Because it’s the week of chocolate…

The Brooklyn Blackout Cake | @hbharvest

We get to go all out (on a Tuesday!) and make the chocolatiest cake of them all.

I mean, it’s so chocolatey it’s called blackout cake. That’s gotta tell you something.

Truthfully, I just assumed the blackout part of the title was from chocolate overload, but apparently this cake surfaced during the blackout drills of WWII in Brooklyn. I found the website kitchenproject with the entire history of the Brooklyn Blackout Cake. Just click on the link for more info, kind of interesting.

The Brooklyn Blackout Cake | @hbharvest

So in all honesty, me making this cake had nothing to do with this week or Valentine’s Day. It just worked out that way, but I have been pretty much dreaming about this cake ever since I saw it last year on one of my favorite blogs, The Tart Tart.

From the minute I laid eyes on that cake, I knew that at some point in time I would have to make my own variation. Kind of sad it took me a year to do it, but oh so happy that I finally made it.

The Brooklyn Blackout Cake | @hbharvest

Of course me being me, I changed a few things around and added a little of my favorite frosting, ya know, I just can’t help it.

The Brooklyn Blackout Cake | @hbharvest

So I tried a couple different recipes, each only slightly different. My first cake was basically disgusting, like rock hard and gross. I am pretty sure that I messed something up. I didn’t give up and decided to try a different recipe, this recipe worked great.

The Brooklyn Blackout Cake | @hbharvest

Here’s the deal, The Brooklyn Blackout cake has a pretty simple chocolate cake as the base, but the thing that makes the recipe shine is the pudding. Yeah, the pudding!!

Instead of frosting each layer of cake with frosting, we are going to use homemade chocolate pudding. It’s silky, creamy and perfect. I mean, pudding and cake? Together? YES.

The Brooklyn Blackout Cake | @hbharvest

Here is what I did though, I made the cakes with a little coffee. See, I have a hard time making a chocolate cake without at least a little coffee, it just makes that chocolate flavor shine. Then I made the pudding, BUT I also made some of my all time favorite whipped chocolate buttercream frosting because again, I just can’t make a chocolate cake without it.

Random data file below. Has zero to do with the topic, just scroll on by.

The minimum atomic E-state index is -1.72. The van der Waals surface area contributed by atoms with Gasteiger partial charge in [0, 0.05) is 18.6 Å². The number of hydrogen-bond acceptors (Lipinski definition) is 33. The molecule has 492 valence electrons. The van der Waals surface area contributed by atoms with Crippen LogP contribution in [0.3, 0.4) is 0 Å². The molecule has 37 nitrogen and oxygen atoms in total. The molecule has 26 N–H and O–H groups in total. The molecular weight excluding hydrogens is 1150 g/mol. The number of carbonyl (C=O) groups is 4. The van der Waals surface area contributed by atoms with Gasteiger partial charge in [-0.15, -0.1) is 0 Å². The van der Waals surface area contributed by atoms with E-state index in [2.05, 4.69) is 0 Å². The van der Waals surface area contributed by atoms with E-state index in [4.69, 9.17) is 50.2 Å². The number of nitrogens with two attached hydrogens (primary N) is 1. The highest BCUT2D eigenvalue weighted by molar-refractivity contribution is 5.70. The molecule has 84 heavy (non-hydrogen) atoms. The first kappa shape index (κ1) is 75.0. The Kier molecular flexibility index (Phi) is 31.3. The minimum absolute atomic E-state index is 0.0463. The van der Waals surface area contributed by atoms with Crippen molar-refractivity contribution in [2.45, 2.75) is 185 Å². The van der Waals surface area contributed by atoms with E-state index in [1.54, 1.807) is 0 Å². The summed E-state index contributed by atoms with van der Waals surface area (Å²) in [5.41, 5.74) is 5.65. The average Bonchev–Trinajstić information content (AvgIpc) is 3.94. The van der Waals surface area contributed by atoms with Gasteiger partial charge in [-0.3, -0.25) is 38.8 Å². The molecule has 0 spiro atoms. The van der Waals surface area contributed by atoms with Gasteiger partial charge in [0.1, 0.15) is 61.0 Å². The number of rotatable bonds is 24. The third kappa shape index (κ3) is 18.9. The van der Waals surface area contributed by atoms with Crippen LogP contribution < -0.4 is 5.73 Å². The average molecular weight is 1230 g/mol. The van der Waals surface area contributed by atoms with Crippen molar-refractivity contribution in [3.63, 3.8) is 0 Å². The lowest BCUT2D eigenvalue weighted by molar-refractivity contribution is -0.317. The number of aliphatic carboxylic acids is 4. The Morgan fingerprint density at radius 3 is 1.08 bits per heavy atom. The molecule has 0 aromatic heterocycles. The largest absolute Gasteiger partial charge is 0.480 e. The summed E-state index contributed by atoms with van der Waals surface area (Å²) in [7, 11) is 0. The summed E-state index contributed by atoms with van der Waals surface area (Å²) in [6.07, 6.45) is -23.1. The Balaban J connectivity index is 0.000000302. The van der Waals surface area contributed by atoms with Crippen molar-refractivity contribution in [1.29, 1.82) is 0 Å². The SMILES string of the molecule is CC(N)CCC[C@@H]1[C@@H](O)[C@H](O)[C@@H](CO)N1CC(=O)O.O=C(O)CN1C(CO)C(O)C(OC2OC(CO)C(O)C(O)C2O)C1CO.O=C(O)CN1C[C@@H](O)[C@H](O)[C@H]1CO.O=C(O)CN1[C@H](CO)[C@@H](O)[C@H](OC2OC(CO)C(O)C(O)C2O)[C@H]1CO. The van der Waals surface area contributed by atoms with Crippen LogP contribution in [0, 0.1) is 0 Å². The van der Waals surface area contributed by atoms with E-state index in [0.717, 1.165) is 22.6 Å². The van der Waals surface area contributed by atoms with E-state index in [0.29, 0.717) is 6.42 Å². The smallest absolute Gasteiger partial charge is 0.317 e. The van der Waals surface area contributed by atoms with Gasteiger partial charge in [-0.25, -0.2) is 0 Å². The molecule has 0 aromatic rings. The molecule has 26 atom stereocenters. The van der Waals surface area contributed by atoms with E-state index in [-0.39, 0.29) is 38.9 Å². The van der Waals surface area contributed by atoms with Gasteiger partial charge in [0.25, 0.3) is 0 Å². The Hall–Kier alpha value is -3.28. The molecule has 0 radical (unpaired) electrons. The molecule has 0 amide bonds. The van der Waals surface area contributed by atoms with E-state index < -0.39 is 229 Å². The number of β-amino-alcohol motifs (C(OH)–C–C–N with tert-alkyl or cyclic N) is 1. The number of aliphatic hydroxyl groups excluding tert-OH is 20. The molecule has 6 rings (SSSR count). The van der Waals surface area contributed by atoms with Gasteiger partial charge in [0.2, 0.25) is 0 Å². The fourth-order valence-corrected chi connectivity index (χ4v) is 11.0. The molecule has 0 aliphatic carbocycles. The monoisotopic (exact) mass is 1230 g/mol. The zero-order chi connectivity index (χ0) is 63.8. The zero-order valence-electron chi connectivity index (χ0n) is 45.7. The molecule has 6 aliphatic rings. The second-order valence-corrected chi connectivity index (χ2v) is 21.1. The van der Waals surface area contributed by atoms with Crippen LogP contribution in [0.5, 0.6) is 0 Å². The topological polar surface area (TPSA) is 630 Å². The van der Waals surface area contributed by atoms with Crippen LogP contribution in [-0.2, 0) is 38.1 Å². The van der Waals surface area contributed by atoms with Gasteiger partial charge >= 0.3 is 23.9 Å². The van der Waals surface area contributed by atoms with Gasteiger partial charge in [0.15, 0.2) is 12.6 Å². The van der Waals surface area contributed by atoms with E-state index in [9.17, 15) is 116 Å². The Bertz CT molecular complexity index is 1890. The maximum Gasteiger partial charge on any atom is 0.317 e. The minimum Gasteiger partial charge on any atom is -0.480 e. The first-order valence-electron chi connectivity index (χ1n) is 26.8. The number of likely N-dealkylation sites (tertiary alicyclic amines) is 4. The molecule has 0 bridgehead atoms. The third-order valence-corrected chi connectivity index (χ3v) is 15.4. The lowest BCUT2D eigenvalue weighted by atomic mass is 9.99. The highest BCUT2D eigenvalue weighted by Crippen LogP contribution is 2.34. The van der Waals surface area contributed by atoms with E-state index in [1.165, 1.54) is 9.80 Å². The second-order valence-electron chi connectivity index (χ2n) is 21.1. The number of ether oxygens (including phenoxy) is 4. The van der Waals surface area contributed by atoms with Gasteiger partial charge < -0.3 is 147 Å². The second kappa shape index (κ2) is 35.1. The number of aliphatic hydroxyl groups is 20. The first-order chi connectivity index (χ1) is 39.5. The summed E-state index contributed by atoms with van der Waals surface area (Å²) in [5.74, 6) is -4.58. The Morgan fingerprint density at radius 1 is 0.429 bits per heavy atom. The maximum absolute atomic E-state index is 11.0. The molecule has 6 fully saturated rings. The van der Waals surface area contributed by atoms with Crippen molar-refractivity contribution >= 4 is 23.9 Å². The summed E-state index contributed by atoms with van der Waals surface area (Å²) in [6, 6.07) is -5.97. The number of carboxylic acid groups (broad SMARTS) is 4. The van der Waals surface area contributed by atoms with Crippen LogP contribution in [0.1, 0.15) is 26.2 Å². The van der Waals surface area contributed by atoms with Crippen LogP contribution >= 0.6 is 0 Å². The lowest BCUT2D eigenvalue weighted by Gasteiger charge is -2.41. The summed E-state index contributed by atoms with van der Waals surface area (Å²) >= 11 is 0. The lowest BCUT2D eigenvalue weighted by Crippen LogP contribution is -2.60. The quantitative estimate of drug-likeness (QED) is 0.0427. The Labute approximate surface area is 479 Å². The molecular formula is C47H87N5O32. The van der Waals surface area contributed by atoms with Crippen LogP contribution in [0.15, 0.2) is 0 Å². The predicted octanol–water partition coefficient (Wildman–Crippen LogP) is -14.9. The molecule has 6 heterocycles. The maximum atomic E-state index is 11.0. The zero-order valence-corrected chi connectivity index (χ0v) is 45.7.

It may seem like a bit much to have both pudding and frosting going on, but I promise, promise, promise that it’s not. It also has just the right textures and level of sweetness.

The pudding is still the star of the cake, but the frosting adds that sweet buttery taste that we all love with cake. Gotta have that.

The Brooklyn Blackout Cake | @hbharvest The Brooklyn Blackout Cake | @hbharvest

OH and then? You cover the entire cake in well… crumbled cake crumbs.

Meaning you do not even have to worry about making your frosting look pretty, you are just going to cover it in more cake. Score!

The Brooklyn Blackout Cake | @hbharvest

And guys, I know that cake is not really a Tuesday thing… wait, scratch that. Cake is an everyday thing. So just make it, enjoy it and a be happy.

The Brooklyn Blackout Cake | @hbharvest
The Brooklyn Blackout Cake | @hbharvest
3.76 from 235 votes

Nutritional information is only an estimate. The accuracy of the nutritional information for any recipe on this site is not guaranteed.

The Recipe

The Brooklyn Blackout Cake.

By halfbakedharvest

Course: Dessert
Cuisine: American
Keyword: chocolate, chocolate cake

I mean, it's so chocolatey it's called blackout cake. That's gotta tell you something.